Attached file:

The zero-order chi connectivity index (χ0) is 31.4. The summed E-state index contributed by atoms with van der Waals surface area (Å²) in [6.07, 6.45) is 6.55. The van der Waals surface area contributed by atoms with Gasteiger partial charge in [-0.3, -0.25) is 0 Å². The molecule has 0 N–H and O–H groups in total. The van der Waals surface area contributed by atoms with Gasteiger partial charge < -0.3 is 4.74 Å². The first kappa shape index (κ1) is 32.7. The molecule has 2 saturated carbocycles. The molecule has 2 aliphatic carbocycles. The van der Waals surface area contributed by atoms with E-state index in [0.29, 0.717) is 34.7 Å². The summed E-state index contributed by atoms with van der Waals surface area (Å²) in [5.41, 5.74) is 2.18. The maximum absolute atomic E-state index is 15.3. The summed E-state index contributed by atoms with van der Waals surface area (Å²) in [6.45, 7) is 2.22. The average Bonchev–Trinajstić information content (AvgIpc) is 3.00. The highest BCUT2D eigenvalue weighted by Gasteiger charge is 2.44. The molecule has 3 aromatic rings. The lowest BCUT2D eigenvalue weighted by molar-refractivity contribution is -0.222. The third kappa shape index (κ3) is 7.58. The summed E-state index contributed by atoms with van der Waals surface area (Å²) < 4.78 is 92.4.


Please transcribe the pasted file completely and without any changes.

The zero-order chi connectivity index (χ0) is 31.4. The summed E-state index contributed by atoms with van der Waals surface area (Å²) in [6.07, 6.45) is 6.55. The van der Waals surface area contributed by atoms with Gasteiger partial charge in [-0.3, -0.25) is 0 Å². The molecule has 0 N–H and O–H groups in total. The van der Waals surface area contributed by atoms with Gasteiger partial charge < -0.3 is 4.74 Å². The first kappa shape index (κ1) is 32.7. The molecule has 2 saturated carbocycles. The molecule has 2 aliphatic carbocycles. The van der Waals surface area contributed by atoms with E-state index in [0.29, 0.717) is 34.7 Å². The summed E-state index contributed by atoms with van der Waals surface area (Å²) in [5.41, 5.74) is 2.18. The maximum absolute atomic E-state index is 15.3. The summed E-state index contributed by atoms with van der Waals surface area (Å²) in [6.45, 7) is 2.22. The average Bonchev–Trinajstić information content (AvgIpc) is 3.00. The highest BCUT2D eigenvalue weighted by Gasteiger charge is 2.44. The molecule has 3 aromatic rings. The lowest BCUT2D eigenvalue weighted by molar-refractivity contribution is -0.222. The third kappa shape index (κ3) is 7.58. The summed E-state index contributed by atoms with van der Waals surface area (Å²) < 4.78 is 92.4.